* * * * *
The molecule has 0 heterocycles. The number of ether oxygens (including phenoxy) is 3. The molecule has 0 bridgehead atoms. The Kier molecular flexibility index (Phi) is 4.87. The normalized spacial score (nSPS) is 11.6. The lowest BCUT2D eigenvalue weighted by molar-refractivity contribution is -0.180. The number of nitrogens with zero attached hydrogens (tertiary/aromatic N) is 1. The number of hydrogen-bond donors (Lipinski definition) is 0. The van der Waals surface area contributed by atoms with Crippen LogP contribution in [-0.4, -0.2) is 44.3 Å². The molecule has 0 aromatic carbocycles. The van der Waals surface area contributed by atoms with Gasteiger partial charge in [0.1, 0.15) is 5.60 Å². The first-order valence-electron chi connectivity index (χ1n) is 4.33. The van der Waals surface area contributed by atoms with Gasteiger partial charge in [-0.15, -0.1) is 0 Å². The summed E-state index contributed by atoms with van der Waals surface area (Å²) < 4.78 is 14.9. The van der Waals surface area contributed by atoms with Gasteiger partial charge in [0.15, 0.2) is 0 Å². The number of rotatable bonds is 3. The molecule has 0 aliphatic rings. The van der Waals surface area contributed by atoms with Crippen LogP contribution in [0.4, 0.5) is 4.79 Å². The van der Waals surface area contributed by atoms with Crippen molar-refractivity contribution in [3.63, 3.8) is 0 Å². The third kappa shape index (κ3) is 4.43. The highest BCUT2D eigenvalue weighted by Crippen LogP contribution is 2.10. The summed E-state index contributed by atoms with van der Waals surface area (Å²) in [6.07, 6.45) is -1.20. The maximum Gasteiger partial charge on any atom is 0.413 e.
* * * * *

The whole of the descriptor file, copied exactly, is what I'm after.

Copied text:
The molecule has 0 heterocycles. The number of ether oxygens (including phenoxy) is 3. The molecule has 0 bridgehead atoms. The Kier molecular flexibility index (Phi) is 4.87. The normalized spacial score (nSPS) is 11.6. The lowest BCUT2D eigenvalue weighted by molar-refractivity contribution is -0.180. The number of nitrogens with zero attached hydrogens (tertiary/aromatic N) is 1. The number of hydrogen-bond donors (Lipinski definition) is 0. The van der Waals surface area contributed by atoms with Crippen LogP contribution in [-0.4, -0.2) is 44.3 Å². The molecule has 0 aromatic carbocycles. The van der Waals surface area contributed by atoms with Gasteiger partial charge in [0.1, 0.15) is 5.60 Å². The first-order valence-electron chi connectivity index (χ1n) is 4.33. The van der Waals surface area contributed by atoms with Gasteiger partial charge in [-0.15, -0.1) is 0 Å². The summed E-state index contributed by atoms with van der Waals surface area (Å²) < 4.78 is 14.9. The van der Waals surface area contributed by atoms with Gasteiger partial charge in [0.15, 0.2) is 0 Å². The number of rotatable bonds is 3. The molecule has 0 aliphatic rings. The van der Waals surface area contributed by atoms with Crippen LogP contribution in [0.4, 0.5) is 4.79 Å². The van der Waals surface area contributed by atoms with Crippen molar-refractivity contribution in [3.63, 3.8) is 0 Å². The third kappa shape index (κ3) is 4.43. The highest BCUT2D eigenvalue weighted by Crippen LogP contribution is 2.10. The summed E-state index contributed by atoms with van der Waals surface area (Å²) in [6.07, 6.45) is -1.20. The maximum Gasteiger partial charge on any atom is 0.413 e.